Swedish satellite trackers will reduce the risk of space crashes

A new Swedish optical station that will track satellites in space has observed its first satellite. The ultimate goal is to catalog objects in orbit around our planet.

The number of objects in orbit around the earth is increasing at a dramatic rate. The basis for this is, among other things, satellite-based research and companies that send up large fleets of satellites to provide worldwide internet.

The increasing number of satellites increases the risk of more collisions, which in turn can lead to more space debris in orbit. In 2007, China tested an anti-satellite missile on one of its weather satellites, a collision that increased space debris in orbit around the Earth by 25 percent. The first collision between two satellites took place in 2009 between the American Iridium-33 and the Russian Kosmos2251.

Recently, the state-owned company implemented Swedish Space Corporation (SSC) fate first tests of a satellite tracking optical station with the purpose of cataloging objects in space as part of handling the increasing number of satellites in our immediate space.

An accurate spatial image is important

Jacob Ask is the program manager for Space Situational Awarness (SSA) on SSC. SSA is called the space situation image in Swedish and is about getting a picture of the position in space to avoid satellite collisions, among other things.

– SSA has been a very important area for a long time, but became even more relevant in 2007 and 2009 when two serious collisions occurred in our immediate area. The collisions resulted in an incredible number of smaller fragments of satellites orbiting the earth, which still affects the space environment today, says Jacob Ask, who also leads the project with the satellite tracker.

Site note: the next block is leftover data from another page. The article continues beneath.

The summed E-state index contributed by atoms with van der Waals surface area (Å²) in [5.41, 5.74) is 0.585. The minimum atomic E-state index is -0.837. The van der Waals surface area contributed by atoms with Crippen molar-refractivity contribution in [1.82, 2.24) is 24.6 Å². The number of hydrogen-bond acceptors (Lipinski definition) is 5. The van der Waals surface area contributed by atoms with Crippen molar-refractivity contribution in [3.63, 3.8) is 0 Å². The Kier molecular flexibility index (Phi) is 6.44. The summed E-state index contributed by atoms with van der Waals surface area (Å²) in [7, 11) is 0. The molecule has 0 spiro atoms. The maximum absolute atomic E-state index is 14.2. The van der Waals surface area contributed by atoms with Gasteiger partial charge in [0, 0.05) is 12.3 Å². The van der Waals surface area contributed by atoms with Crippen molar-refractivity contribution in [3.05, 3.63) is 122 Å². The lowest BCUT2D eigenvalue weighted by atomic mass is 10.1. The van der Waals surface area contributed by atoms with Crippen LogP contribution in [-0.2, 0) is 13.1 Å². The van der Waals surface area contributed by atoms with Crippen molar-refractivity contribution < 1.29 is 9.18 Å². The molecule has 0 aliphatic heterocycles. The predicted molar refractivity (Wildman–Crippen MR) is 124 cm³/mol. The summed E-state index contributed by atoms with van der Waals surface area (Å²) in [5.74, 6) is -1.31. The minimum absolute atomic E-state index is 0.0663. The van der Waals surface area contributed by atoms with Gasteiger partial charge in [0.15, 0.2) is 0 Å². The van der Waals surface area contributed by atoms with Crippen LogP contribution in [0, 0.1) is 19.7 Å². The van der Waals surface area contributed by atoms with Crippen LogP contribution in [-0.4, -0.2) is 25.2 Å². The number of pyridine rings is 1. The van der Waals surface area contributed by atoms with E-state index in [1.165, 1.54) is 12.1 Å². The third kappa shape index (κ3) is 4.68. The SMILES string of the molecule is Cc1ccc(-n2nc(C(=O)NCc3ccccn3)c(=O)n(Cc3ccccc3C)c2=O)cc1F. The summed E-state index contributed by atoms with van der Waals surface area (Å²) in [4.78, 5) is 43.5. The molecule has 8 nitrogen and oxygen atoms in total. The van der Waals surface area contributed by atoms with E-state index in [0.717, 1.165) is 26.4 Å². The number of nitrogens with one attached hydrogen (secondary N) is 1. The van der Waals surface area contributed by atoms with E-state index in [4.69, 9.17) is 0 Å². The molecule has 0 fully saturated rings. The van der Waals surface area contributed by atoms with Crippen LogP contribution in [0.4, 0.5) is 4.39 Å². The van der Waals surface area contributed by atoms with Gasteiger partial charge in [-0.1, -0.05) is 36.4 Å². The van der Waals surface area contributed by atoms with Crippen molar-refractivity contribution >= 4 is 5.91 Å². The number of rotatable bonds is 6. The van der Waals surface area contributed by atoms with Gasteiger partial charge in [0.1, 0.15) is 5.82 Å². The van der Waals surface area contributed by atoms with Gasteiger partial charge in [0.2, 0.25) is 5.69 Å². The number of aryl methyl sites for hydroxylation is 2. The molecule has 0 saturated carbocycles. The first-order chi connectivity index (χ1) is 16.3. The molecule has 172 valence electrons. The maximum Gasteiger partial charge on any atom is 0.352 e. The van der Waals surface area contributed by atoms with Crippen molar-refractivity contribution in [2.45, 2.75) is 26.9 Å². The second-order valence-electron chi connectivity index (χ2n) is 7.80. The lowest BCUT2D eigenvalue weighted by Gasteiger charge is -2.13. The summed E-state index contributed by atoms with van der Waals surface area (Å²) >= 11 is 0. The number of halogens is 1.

With the increasing number of satellites around the earth, it is becoming increasingly important to have reliable cataloging of the objects’ orbits for safer space traffic.

– In short, it can be said that SSA is incredibly important to avoid collisions between active and inactive objects in space, says Jacob Ask.

Final preparations before the first test. Photo: Michael Risch, Baader Planetarium

There are different ways to collect SSA data. One way is to use large radar instruments. A more cost-effective approach may be to use optical telescopes, and that is the path SSC has taken in this project.

– There are significantly lower costs. Then there are different types of data you can get out. Both in terms of volume, ie how many objects you can detect during a certain period of time, and at what height you can easily detect objects at. With an optical instrument, for example, we have no problems at all looking in a geostationary orbit, which is much more difficult with a radar, says Jacob Ask.

The tests exceeded expectations

The optical station has been built from components provided by the companies Planewave, Andor and Baader Planetarium, among others. The latter has also been responsible for the installation of the station, which will track satellites through the sunlight they reflect.

– There are very few satellites that have active lighting, but they do reflect sunlight. First, reflected sunlight from an object is detected and then we can use image processing and algorithms to compare the object’s position in relation to the stars under several images to make a trajectory determination, says Jacob Ask.

The station is made up of many components, including two telescopes and two cameras. But it is above all the cameras that raise the quality of the observations.